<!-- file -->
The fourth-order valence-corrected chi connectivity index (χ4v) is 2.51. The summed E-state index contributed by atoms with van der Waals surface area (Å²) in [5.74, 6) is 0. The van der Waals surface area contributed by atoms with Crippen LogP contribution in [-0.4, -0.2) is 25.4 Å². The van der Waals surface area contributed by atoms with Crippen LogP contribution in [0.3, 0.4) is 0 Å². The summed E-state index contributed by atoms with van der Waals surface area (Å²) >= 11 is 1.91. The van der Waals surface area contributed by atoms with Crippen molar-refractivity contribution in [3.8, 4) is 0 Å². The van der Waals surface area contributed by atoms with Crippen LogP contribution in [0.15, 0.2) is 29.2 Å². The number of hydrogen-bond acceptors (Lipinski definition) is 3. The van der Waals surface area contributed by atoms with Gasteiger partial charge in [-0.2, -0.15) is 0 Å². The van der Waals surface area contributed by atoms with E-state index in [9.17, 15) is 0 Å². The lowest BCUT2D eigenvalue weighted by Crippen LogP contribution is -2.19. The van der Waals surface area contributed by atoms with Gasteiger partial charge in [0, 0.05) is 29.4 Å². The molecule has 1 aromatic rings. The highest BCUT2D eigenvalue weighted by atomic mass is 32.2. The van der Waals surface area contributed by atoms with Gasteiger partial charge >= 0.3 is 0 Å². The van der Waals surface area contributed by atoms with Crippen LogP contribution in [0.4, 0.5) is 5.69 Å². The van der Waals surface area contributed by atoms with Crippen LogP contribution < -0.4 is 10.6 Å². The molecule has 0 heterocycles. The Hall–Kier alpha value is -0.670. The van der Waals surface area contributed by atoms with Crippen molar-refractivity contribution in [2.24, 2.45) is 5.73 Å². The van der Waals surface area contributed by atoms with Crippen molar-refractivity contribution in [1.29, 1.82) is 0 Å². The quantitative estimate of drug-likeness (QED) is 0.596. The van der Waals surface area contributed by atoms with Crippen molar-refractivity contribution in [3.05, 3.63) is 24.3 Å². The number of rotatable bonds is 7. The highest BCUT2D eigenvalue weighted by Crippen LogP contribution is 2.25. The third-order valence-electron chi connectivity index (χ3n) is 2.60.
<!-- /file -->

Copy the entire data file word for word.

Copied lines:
The fourth-order valence-corrected chi connectivity index (χ4v) is 2.51. The summed E-state index contributed by atoms with van der Waals surface area (Å²) in [5.74, 6) is 0. The van der Waals surface area contributed by atoms with Crippen LogP contribution in [-0.4, -0.2) is 25.4 Å². The van der Waals surface area contributed by atoms with Crippen LogP contribution in [0.3, 0.4) is 0 Å². The summed E-state index contributed by atoms with van der Waals surface area (Å²) >= 11 is 1.91. The van der Waals surface area contributed by atoms with Crippen molar-refractivity contribution in [3.8, 4) is 0 Å². The van der Waals surface area contributed by atoms with Crippen LogP contribution in [0.15, 0.2) is 29.2 Å². The number of hydrogen-bond acceptors (Lipinski definition) is 3. The van der Waals surface area contributed by atoms with Gasteiger partial charge in [-0.2, -0.15) is 0 Å². The van der Waals surface area contributed by atoms with E-state index in [9.17, 15) is 0 Å². The lowest BCUT2D eigenvalue weighted by Crippen LogP contribution is -2.19. The van der Waals surface area contributed by atoms with Gasteiger partial charge in [0, 0.05) is 29.4 Å². The molecule has 1 aromatic rings. The highest BCUT2D eigenvalue weighted by atomic mass is 32.2. The van der Waals surface area contributed by atoms with Gasteiger partial charge >= 0.3 is 0 Å². The van der Waals surface area contributed by atoms with Crippen LogP contribution in [0.4, 0.5) is 5.69 Å². The van der Waals surface area contributed by atoms with Crippen LogP contribution < -0.4 is 10.6 Å². The molecule has 0 heterocycles. The Hall–Kier alpha value is -0.670. The van der Waals surface area contributed by atoms with Crippen molar-refractivity contribution in [2.24, 2.45) is 5.73 Å². The van der Waals surface area contributed by atoms with Crippen molar-refractivity contribution in [1.29, 1.82) is 0 Å². The quantitative estimate of drug-likeness (QED) is 0.596. The van der Waals surface area contributed by atoms with Crippen molar-refractivity contribution in [3.05, 3.63) is 24.3 Å². The number of rotatable bonds is 7. The highest BCUT2D eigenvalue weighted by Crippen LogP contribution is 2.25. The third-order valence-electron chi connectivity index (χ3n) is 2.60.